6 Thoughts from the Parable of the Rich Man & Lazarus

At TAC we’ve been preaching through the Gospel of Luke for over a year and this week we arrived at Jesus’ parable of the Rich Man & Lazarus (Luke 16.19-31). Below are six observations that I shared on Sunday from that passage.

1. Don’t be seduced wealth and comfort
They lead us to believe we are eternally secure, when we don’t know if we have tomorrow. Don’t be deceived by your lifestyle. You are not secure and safe in your wealth.

2. Everyone dies
Rich and poor. Healthy and sick. Powerful and weak. Moral and immoral. Everyone dies. Death is the great equalizer. We only have one life, and it will end sooner than you think.

3. At judgment there are only two eternal destinations
There is heaven and blessing or Hell and punishment. For those who are in Christ, forgiven by his shed blood, there is life, blessing and heaven awaiting them. For those who reject Christ, they remain under the wrath of God, having opposed God and persisted in sin, there awaits them judgment and hell.

Jesus’ own words seem fitting: “whoever hears my word and believes him who sent me has eternal life. He does not come into judgment, but has passed from death to life.” (John 5:24) “Whoever believes in the Son has eternal life; whoever does not obey the Son shall not see life, but the wrath of God remains on him.” (John 3:36)

 4. Hell is torment: the wrath of God poured out for sin
Yes, God is love (I John 4:16). But that’s not all that God is. God is love AND God is holy. God is righteous. God is just. God is glorious. God is good. We can’t pit God’s attributes against each other as if he is a conflicted soul. If I were to pick one attribute that best sums up God it would not be  his love, but that God is holy. Because God is holy, he loves people.  And because God is holy he is angry when his good creation is violated by sin.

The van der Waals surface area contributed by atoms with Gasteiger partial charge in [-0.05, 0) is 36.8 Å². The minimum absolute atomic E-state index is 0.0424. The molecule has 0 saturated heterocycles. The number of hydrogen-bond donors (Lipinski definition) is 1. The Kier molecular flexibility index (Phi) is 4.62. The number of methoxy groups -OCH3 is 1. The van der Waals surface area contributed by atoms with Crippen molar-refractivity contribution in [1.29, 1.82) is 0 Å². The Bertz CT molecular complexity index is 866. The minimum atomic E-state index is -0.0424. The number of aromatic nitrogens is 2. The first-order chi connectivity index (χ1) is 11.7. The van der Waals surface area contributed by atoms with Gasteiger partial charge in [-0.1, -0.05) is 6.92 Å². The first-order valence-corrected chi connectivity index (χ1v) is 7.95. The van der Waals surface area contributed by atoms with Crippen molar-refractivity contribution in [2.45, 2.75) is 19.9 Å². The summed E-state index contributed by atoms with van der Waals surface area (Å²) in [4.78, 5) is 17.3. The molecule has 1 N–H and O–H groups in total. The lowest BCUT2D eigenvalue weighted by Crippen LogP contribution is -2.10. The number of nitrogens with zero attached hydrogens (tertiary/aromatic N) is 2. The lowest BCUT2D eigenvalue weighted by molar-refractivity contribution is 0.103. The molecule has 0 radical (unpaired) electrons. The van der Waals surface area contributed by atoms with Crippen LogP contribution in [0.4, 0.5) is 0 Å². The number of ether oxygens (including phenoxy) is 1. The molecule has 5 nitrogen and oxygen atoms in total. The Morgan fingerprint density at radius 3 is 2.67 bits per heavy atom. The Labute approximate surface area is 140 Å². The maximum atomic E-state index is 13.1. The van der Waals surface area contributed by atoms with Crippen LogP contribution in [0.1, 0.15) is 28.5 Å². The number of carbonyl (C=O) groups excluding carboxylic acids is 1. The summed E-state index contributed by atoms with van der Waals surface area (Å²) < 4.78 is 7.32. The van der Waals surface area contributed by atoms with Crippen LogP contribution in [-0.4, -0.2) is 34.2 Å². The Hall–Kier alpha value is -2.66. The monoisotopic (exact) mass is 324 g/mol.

5. There are no transfers after death
How we respond in this life is decisive for where we reside in the next. There is no indication that there is room for post-death repentance. “It is appointed for man to die once, and then the judgment” (Hebrews 9:17)

 6. Heed the warnings already given
God has already warned us of eternity in the scriptures. There is no problem with a lack of evidence or lack of revelation. God has already spoken definitely. We have what we need, and even if someone came back and reported on heaven or hell, it would not add anything to the revelation we have been given.


3 thoughts on “6 Thoughts from the Parable of the Rich Man & Lazarus

  1. Just curious why you would even attempt to sum up God in one attribute when he never attempted to? From that why pick holiness from all those he revealed?

    BTW congrats on the book.

  2. Thanks Ben. It’s a good point. I don’t want to sum up God in a simplistic way. But as a counter to those who do sum up God simplistically by pointing to “God is love”, I would respond that he is not exclusively or simply love. And if I had to choose only one attribute (which is admittedly strange), love would not be the one that I see as most prominent in the scriptures. In my view, God’s holiness is far more prevalent than his love (not that they are in conflict or one negates the other).

    Hope that makes sense. When you condense a 45 minute sermon into a 400 word blog post you tend to be overly simplistic about things that are quite complex.

    • I completely understand the complexities of trying to sum up a sermon in a blog post because it loses the conversation. I guess for me it just comes down to the fact that aren’t we running into exactly the same problem by trying to explain God through one attribute over others by saying he’s primarily holy instead of primarily love? Wouldn’t this lead to the same kind of bias, but in a different direction?

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